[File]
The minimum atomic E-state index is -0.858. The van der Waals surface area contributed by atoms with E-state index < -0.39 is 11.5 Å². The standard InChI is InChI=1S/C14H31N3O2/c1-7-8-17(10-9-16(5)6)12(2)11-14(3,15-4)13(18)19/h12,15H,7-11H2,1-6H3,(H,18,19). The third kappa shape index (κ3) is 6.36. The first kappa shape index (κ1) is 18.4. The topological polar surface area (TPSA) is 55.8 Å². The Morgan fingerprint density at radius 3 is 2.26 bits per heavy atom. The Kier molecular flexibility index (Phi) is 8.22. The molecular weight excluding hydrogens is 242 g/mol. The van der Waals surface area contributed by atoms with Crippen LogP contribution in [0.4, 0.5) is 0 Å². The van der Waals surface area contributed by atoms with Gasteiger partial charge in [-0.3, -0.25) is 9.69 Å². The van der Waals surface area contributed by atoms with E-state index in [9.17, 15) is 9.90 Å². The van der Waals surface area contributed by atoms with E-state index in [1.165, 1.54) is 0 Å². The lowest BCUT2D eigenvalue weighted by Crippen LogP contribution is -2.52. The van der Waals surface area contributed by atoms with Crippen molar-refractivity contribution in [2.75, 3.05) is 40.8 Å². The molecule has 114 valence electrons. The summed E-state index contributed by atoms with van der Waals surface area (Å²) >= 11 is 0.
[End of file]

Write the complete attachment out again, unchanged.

The minimum atomic E-state index is -0.858. The van der Waals surface area contributed by atoms with E-state index < -0.39 is 11.5 Å². The standard InChI is InChI=1S/C14H31N3O2/c1-7-8-17(10-9-16(5)6)12(2)11-14(3,15-4)13(18)19/h12,15H,7-11H2,1-6H3,(H,18,19). The third kappa shape index (κ3) is 6.36. The first kappa shape index (κ1) is 18.4. The topological polar surface area (TPSA) is 55.8 Å². The Morgan fingerprint density at radius 3 is 2.26 bits per heavy atom. The Kier molecular flexibility index (Phi) is 8.22. The molecular weight excluding hydrogens is 242 g/mol. The van der Waals surface area contributed by atoms with Crippen LogP contribution in [0.4, 0.5) is 0 Å². The van der Waals surface area contributed by atoms with Gasteiger partial charge in [-0.3, -0.25) is 9.69 Å². The van der Waals surface area contributed by atoms with E-state index in [9.17, 15) is 9.90 Å². The van der Waals surface area contributed by atoms with E-state index in [1.165, 1.54) is 0 Å². The lowest BCUT2D eigenvalue weighted by Crippen LogP contribution is -2.52. The van der Waals surface area contributed by atoms with Crippen molar-refractivity contribution in [2.75, 3.05) is 40.8 Å². The molecule has 114 valence electrons. The summed E-state index contributed by atoms with van der Waals surface area (Å²) >= 11 is 0.